WASHINGTON – There were no six-figure corporate donors on the program at congressional Republicans' gala, but even in the new world of smaller checks President Bush helped the GOP raise $22 million for its fight to maintain control of Congress.
The $2,500-a-ticket event for the National Republican Congressional Committee (search) and its Senate counterpart Wednesday night brought in the most of any GOP or Democratic fund-raiser since new campaign finance restrictions took effect in November.
Last spring, when unlimited contributions were still legal, Bush helped raise a record $30 million-plus for the Republican National Committee and the two congressional committees at each of two galas.
At those events, "soft money," unlimited contributions from corporations, labor unions and others, was permitted. Under the new law, the national parties can raise only "hard money," donations of up to $25,000 a year from individuals and political action committees.
"This is what John McCain always said would happen - and I always wondered if he was actually right - that we would be better off [than Democrats] under the new campaign rules because we have shown a better ability to raise hard money," said Mississippi Sen. Trent Lott, referring to the Arizona GOP senator who co-sponsored the law. "But it won't take long for Democrats to adapt."
Black ties were optional at the Washington Convention Center event, and Bush opted for business attire - a dark suit and silver tie. Those sharing the head table with him were asked to do the same.
"It's always nice to have a nice quiet dinner with a few friends," he said after entering the room to standing ovation.
As at past party galas, however, Bush did not stay to eat. He left after a wide-ranging, 20-minute speech that touched on tax cuts, terrorism, the war in Iraq, education and trade policy, among other topics.
"Our most urgent mission in the months ahead is to strengthen this economy," Bush said to applause. "The role of government is not to create wealth, but the environment in which work and entrepreneurship pay off."
A gala record of about 7,500 people attended, roughly 2,500 more than last year. The fund-raiser was the first Bush has headlined since a December event for a Louisiana Senate candidate.
In past years, the two congressional committees split the total raised. This year each was responsible for its own fund raising.
The House leadership asked its members to raise at least $25,000 each or sell at least one 10-seat table.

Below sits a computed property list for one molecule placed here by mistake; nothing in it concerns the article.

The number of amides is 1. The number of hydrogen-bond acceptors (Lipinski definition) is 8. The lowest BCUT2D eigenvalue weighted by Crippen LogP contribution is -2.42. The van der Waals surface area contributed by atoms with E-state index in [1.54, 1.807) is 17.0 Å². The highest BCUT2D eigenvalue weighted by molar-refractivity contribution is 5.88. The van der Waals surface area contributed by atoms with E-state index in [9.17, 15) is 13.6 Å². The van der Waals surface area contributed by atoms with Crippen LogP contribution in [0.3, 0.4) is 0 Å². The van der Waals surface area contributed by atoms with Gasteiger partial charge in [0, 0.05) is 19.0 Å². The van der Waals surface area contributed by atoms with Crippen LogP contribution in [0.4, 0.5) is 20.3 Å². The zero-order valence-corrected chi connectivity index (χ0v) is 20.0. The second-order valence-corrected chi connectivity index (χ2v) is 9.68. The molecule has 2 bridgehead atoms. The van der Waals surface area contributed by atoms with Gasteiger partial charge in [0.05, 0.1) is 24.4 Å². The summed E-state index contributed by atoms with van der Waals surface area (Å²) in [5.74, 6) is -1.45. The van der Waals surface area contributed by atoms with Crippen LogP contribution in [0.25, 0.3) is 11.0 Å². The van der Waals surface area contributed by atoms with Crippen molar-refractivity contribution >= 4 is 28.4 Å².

Ohio Rep. Bob Ney, chairman of the House Administration Committee (search), said he raised $50,000. He estimated he had to make about 30 calls to meet his goal, about a third more than it took when soft money was allowed.
Ney said he continues to oppose the new ban on corporate and union contributions, but added that the total raised showed "the Republican Party's thriving, with or without soft money."
The adjustment has been tougher for the Democratic Party, (search) which has relied much more heavily on soft money. New fund-raising reports compiled by the tracking service PoliticalMoneyLine show the disparity was biggest in the House last month, with the NRCC raising nearly $8.3 million compared with about $1.5 million for its Democratic counterpart.
NRCC spokesman Carl Forti said that for the gala, the party reached out to potential donors across the country rather than relying as heavily on the usual Washington crowd. One contributor, investment banker Larry Simon of San Diego, said he noticed a little difference.
"I see people at my table, a single woman from San Francisco, she's a real estate agent, people I wouldn't necessarily think would be here," said Simon, who contributed $5,000 with his wife to attend the event. "You still have a lot of important supporters, and important people and corporate people here."
AOL chairman Steve Case, Commerce Secretary Donald Evans and several members of Congress were in the crowd.
Sam Darmo, an Iraqi-American and real-estate broker from Phoenix who is part of a group pushing to give Christians a voice in the new Iraqi government, said he bought a ticket to have a chance to lobby lawmakers. He said he didn't view the admission price as excessive.
"With Saddam Hussein, there was no lobbying," Darmo said.